In Arts News
Say It Isn’t So
The plane doesn’t hit. It glides silently by the World Trade Center, casting its shadow and floating back into blue sky. This takes 11 seconds. Then it begins again. Next to it, on another screen, JFK does not get shot. Jackie, in pink Chanel, does not climb onto the back of the convertible. The car moves in the direction of Parkland Hospital, but it won’t go there. Over and over, nothing happens. An ingrained collective memory has been wiped clean. These new video installations are at the art space Western Bridge.
Eric Fredericksen brought the videos to Seattle from Miami in December and put them on display January 5. They’re a late-breaking addition to his show Crash. Pause. Rewind., which opened in October and closes March 4, featuring sculpture, video, photography, and works on paper devoted to the violence and allure of human-engineered disasters. It is a bipolar show, swinging between thrusting moxie and eerie, sociopathic emptiness. We are all psychiatrists, peeping and asking. But in rebuilding the twin towers and repairing John F. Kennedy’s exploded skull, New Jersey artist Josh Azzarella has performed the healing already, and it is a new wound. Using a reverse Aristotelianism made for a media age, Azzarella has turned lurid fictions into lobotomized pleasantries in order that we hurt again. These are primal betrayals of history, the survivalist wish of repression turned against itself. The camerawork is slow, funereal. Realizing a deep cultural desire in a ritualized format sets off a pang of consoling sorrow. At least in the place of mediated numbness, there is feeling.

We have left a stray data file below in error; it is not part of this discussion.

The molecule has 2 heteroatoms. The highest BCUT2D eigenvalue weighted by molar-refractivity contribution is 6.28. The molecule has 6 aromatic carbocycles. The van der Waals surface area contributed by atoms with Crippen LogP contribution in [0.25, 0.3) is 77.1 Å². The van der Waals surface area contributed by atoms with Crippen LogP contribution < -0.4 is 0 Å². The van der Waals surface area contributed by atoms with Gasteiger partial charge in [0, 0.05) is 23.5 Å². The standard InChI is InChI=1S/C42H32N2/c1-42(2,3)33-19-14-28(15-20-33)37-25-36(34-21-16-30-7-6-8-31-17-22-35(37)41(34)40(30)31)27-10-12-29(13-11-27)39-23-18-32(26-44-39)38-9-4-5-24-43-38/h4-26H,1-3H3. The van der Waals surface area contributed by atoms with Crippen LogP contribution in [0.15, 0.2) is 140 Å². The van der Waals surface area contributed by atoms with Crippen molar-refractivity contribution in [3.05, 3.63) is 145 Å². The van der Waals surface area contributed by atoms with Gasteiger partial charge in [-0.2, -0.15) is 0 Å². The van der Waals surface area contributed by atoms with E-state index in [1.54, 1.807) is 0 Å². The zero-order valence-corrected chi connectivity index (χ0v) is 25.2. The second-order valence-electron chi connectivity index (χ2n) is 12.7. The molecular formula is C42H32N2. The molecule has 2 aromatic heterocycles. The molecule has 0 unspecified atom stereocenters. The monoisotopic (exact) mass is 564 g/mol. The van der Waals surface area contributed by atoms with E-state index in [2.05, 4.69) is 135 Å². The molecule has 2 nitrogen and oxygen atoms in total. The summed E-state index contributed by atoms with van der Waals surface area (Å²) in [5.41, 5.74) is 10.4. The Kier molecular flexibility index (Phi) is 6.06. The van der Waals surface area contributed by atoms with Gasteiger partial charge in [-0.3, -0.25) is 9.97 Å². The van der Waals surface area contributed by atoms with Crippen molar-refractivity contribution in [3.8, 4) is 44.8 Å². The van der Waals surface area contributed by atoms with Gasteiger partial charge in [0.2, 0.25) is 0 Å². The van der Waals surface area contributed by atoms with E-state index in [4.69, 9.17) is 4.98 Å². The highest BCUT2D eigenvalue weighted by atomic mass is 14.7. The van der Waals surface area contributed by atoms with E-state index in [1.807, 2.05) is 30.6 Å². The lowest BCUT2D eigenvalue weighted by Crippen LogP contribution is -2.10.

Yet even this punishing satisfaction only lasts a short time, for the doppelgänger scenes are as relentlessly replayed on these modest TV screens as were the original famous bits of footage in American living rooms. Just as multiple viewings electroshocked the events into a stupor, so the steadily rhythmic view of their longed-for reverse quickly becomes as unreal. We reexperience an acutely painful, childish desire to turn back time, and then, by repetition’s thieving, lose even our grasp on that. Exhausted from a second round of shock and awe, we are left alone, as far as always from the mass events we long to claim as our own, substituting paltry questions about how, after all, these videos were made.
Azzarella spent three years digitally changing frame by painstaking frame in the CNN feed from September 11, 2001, and the amateur Abraham Zapruder film from November 22, 1963. He made the blatant lies look as true to life as possible. When a three-dimensional modeling program made JFK and Jackie look too slick, Azzarella stopped using it and instead tracked down and inserted parts of real images of the couple from earlier that day. In Photoshop, Azzarella sucked the toxic smoke out of New York. “I made the sky blue,” he said. He acted as God, Walt Disney, and morphine, creating a sci-fi utopian fantasy from a creepy sort of cleansing. Though Azzarella’s videos could be seen as peaceable daydreams for a troubled people, they are also scenes glimpsed by an ether addict before slipping off. The sun shines. Everything is fine. There’s a blip and then unconsciousness.